I can see that there are small flakes of snow falling from the sky, carpeting the ground in a fresh later of shining white. I wonder that if there were a lake or even a pond somewhere within the confines of District 12, we'd be allowed to go ice-skating. I only know about this sport because my teacher told me about it one year in school. I don't think we were supposed to know about it because the next day when I asked another question about the subject, my teacher acted as though she didn't know what I was talking about. I don't know what reasons the authorities could possibly have for not wanting us to know about ancient winter sports, but my assumption was that it would have encouraged people to try to find a frozen body of water. Even though the Peacekeepers in District 12 aren't very particular about enforcing the laws, there are some they can't ignore and the possibility of half the district going to look or a lake in the woods is something I know they won't allow.
The thought of ice-skating is still on my mind when a figure catches my eye. For a moment, I can't tell who it is, but when she reaches the door of Haymitch's house and lets herself in, I know it must be Katniss. Obviously, she had the same idea I did: to go over to Haymitch's house and rouse him before the camera crews arrive to film the beginning of our victory tour. Even though the bread is done, I take my time taking it out of the oven and wrapping it in a piece of cloth. I want to postpone going over to his house for as long as I can. I know I won't be able to go over before Katniss leaves. The bread won't be warm anymore by then, but I'm going to take my time.
Ever since I found out that every romantic moment between Katniss and I was as fake to her as it was real to me, I have spoken with her as little as possible. I avoid being around her as much as I possibly can, but that's going to be hard to do during the victory tour where we will again have to assume the romance we played out in the arena. In all actuality, I would like to be able to speak with her again, but I don't know if I could handle that currently, knowing what I do. I still love her. Of this I have no doubt, but knowing that she does not and never has loved me, crushes me every time I see her or hear her voice. I keep wondering how she feels about our separation. Maybe she's glad we're no longer speaking. I doubt she feels the same way I do.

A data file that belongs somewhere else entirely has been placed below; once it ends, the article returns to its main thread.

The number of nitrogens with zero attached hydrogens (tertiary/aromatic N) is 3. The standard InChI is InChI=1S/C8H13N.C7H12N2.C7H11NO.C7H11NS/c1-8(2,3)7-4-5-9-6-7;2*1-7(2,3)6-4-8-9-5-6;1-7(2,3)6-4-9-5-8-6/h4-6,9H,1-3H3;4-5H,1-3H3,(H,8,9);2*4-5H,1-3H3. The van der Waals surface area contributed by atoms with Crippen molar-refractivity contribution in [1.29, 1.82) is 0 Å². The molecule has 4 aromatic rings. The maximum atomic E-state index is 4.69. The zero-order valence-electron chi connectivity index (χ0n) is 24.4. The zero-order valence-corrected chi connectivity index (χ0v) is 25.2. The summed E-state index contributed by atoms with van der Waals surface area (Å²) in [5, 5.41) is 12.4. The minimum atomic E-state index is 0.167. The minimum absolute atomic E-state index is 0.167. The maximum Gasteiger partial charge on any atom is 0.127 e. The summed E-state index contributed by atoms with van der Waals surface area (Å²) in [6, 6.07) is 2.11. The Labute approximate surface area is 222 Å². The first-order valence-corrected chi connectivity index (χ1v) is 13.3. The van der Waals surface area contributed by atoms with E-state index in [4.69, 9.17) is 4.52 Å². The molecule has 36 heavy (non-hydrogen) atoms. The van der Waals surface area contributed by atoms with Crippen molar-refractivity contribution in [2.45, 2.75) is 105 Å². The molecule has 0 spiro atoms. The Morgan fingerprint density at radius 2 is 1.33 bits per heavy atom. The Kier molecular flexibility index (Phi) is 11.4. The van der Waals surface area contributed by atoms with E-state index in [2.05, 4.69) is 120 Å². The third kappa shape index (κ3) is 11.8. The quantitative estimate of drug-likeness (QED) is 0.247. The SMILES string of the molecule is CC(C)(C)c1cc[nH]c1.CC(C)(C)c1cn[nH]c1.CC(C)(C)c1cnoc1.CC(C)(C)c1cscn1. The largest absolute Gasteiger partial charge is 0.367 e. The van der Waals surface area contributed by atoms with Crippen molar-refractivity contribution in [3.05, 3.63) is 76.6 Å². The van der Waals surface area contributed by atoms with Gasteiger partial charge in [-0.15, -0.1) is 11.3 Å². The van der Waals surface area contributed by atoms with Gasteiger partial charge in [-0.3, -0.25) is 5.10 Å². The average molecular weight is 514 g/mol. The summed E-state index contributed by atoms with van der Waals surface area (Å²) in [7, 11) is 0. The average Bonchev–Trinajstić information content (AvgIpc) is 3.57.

The bread that was burning my fingers when I pulled I out of the oven is beginning to cool and I know I can't procrastinate my trip to Haymitch's any longer. I let out a sigh that is mix of exasperation and sadness. I'm mostly frustrated with myself for being so foolish as to believe that someone as wonderful as Katniss could ever love someone as damaged as me. As for the sadness, that's directed at this entire situation. At this point, I don't think it's something I can avoid feeling because it's an emotion that's truly undeniable.
Holding the bread against my chest in an attempt to try to keep it warm on the short trek to Haymitch's house, I hurry out into the cold, closing the door behind me and dashing to his door. Like Katniss, I let myself into the house and grit my teeth as the horrid odor that permeates this house finds its way into my nostrils. As I head towards the kitchen, I hear voices. The one that sticks out, the only words I hear are the ones that come out of Katniss's lips.
"…you should have asked Peeta."
"Asked me what?" I say, stepping into the kitchen and setting the loaf of bread on the table that's covered in water. I keep my eyes away from Katniss and firmly locked on Haymitch. I know I'll have to look at her eventually, I'm not that rude, but I'm rude enough that I want to avoid that moment for as long as I possibly can.